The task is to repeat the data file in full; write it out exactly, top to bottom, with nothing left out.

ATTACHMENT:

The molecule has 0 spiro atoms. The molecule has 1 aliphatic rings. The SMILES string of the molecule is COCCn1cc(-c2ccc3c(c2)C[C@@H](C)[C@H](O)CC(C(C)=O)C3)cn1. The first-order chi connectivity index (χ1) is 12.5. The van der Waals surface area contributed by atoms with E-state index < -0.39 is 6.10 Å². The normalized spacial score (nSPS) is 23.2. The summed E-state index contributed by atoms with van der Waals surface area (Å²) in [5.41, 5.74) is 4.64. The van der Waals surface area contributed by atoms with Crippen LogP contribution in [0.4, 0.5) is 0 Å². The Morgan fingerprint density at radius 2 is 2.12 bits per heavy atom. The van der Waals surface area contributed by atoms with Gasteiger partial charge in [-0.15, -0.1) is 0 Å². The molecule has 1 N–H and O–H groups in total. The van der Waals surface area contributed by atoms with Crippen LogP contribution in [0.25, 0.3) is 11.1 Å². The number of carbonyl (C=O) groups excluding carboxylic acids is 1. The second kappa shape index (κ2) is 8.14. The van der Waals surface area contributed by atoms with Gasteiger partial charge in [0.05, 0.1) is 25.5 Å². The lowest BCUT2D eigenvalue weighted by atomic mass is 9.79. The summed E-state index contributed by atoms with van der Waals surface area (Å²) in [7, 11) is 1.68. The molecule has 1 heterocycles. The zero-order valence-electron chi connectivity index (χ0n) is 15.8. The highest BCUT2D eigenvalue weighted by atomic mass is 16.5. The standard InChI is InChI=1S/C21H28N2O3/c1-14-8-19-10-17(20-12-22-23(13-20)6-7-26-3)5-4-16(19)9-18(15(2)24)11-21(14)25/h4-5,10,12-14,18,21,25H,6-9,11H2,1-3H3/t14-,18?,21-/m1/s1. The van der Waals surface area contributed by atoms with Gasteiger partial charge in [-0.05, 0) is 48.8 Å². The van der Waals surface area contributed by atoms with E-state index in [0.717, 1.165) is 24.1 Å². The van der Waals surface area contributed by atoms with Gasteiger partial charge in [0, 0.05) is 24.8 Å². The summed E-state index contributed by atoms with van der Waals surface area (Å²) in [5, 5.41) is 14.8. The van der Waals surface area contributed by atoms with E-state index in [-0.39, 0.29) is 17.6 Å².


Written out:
The molecule has 0 spiro atoms. The molecule has 1 aliphatic rings. The SMILES string of the molecule is COCCn1cc(-c2ccc3c(c2)C[C@@H](C)[C@H](O)CC(C(C)=O)C3)cn1. The first-order chi connectivity index (χ1) is 12.5. The van der Waals surface area contributed by atoms with E-state index < -0.39 is 6.10 Å². The normalized spacial score (nSPS) is 23.2. The summed E-state index contributed by atoms with van der Waals surface area (Å²) in [5.41, 5.74) is 4.64. The van der Waals surface area contributed by atoms with Crippen LogP contribution in [0.4, 0.5) is 0 Å². The Morgan fingerprint density at radius 2 is 2.12 bits per heavy atom. The van der Waals surface area contributed by atoms with Gasteiger partial charge in [-0.15, -0.1) is 0 Å². The molecule has 1 N–H and O–H groups in total. The van der Waals surface area contributed by atoms with Crippen LogP contribution in [0.25, 0.3) is 11.1 Å². The number of carbonyl (C=O) groups excluding carboxylic acids is 1. The second kappa shape index (κ2) is 8.14. The van der Waals surface area contributed by atoms with Gasteiger partial charge in [0.05, 0.1) is 25.5 Å². The lowest BCUT2D eigenvalue weighted by atomic mass is 9.79. The summed E-state index contributed by atoms with van der Waals surface area (Å²) in [7, 11) is 1.68. The molecule has 1 heterocycles. The zero-order valence-electron chi connectivity index (χ0n) is 15.8. The highest BCUT2D eigenvalue weighted by atomic mass is 16.5. The standard InChI is InChI=1S/C21H28N2O3/c1-14-8-19-10-17(20-12-22-23(13-20)6-7-26-3)5-4-16(19)9-18(15(2)24)11-21(14)25/h4-5,10,12-14,18,21,25H,6-9,11H2,1-3H3/t14-,18?,21-/m1/s1. The van der Waals surface area contributed by atoms with Gasteiger partial charge in [-0.05, 0) is 48.8 Å². The van der Waals surface area contributed by atoms with E-state index in [0.717, 1.165) is 24.1 Å². The van der Waals surface area contributed by atoms with Gasteiger partial charge in [0, 0.05) is 24.8 Å². The summed E-state index contributed by atoms with van der Waals surface area (Å²) in [5, 5.41) is 14.8. The van der Waals surface area contributed by atoms with E-state index in [-0.39, 0.29) is 17.6 Å².